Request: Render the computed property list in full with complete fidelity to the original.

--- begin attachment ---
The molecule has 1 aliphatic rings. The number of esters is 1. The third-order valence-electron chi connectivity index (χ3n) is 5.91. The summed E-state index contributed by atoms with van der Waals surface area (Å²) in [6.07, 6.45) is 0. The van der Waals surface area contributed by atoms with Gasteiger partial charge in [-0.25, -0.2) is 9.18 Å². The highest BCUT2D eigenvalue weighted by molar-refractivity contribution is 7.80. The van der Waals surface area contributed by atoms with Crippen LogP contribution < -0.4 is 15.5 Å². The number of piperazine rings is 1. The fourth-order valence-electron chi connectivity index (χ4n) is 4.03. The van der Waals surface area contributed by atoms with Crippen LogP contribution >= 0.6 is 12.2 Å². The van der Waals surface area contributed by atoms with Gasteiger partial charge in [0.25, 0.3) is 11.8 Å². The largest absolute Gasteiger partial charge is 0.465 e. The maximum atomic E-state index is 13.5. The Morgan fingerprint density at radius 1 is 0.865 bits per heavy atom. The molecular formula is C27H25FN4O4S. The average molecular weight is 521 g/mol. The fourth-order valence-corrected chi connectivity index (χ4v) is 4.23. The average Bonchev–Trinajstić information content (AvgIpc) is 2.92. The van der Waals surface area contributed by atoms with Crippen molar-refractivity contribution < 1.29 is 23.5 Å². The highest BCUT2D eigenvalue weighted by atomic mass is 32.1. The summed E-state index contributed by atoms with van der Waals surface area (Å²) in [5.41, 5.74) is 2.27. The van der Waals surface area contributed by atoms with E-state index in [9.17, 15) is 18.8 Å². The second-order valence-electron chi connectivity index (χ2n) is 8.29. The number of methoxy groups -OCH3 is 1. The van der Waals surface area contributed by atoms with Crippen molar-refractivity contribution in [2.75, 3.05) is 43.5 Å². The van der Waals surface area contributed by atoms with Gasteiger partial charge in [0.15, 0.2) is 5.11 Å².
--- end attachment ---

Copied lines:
The molecule has 1 aliphatic rings. The number of esters is 1. The third-order valence-electron chi connectivity index (χ3n) is 5.91. The summed E-state index contributed by atoms with van der Waals surface area (Å²) in [6.07, 6.45) is 0. The van der Waals surface area contributed by atoms with Gasteiger partial charge in [-0.25, -0.2) is 9.18 Å². The highest BCUT2D eigenvalue weighted by molar-refractivity contribution is 7.80. The van der Waals surface area contributed by atoms with Crippen LogP contribution < -0.4 is 15.5 Å². The number of piperazine rings is 1. The fourth-order valence-electron chi connectivity index (χ4n) is 4.03. The van der Waals surface area contributed by atoms with Crippen LogP contribution >= 0.6 is 12.2 Å². The van der Waals surface area contributed by atoms with Gasteiger partial charge in [0.25, 0.3) is 11.8 Å². The largest absolute Gasteiger partial charge is 0.465 e. The maximum atomic E-state index is 13.5. The Morgan fingerprint density at radius 1 is 0.865 bits per heavy atom. The molecular formula is C27H25FN4O4S. The average molecular weight is 521 g/mol. The fourth-order valence-corrected chi connectivity index (χ4v) is 4.23. The average Bonchev–Trinajstić information content (AvgIpc) is 2.92. The van der Waals surface area contributed by atoms with Crippen molar-refractivity contribution < 1.29 is 23.5 Å². The highest BCUT2D eigenvalue weighted by atomic mass is 32.1. The summed E-state index contributed by atoms with van der Waals surface area (Å²) in [5.41, 5.74) is 2.27. The van der Waals surface area contributed by atoms with E-state index in [9.17, 15) is 18.8 Å². The second-order valence-electron chi connectivity index (χ2n) is 8.29. The number of methoxy groups -OCH3 is 1. The van der Waals surface area contributed by atoms with Crippen molar-refractivity contribution in [2.75, 3.05) is 43.5 Å². The van der Waals surface area contributed by atoms with Gasteiger partial charge in [0.15, 0.2) is 5.11 Å².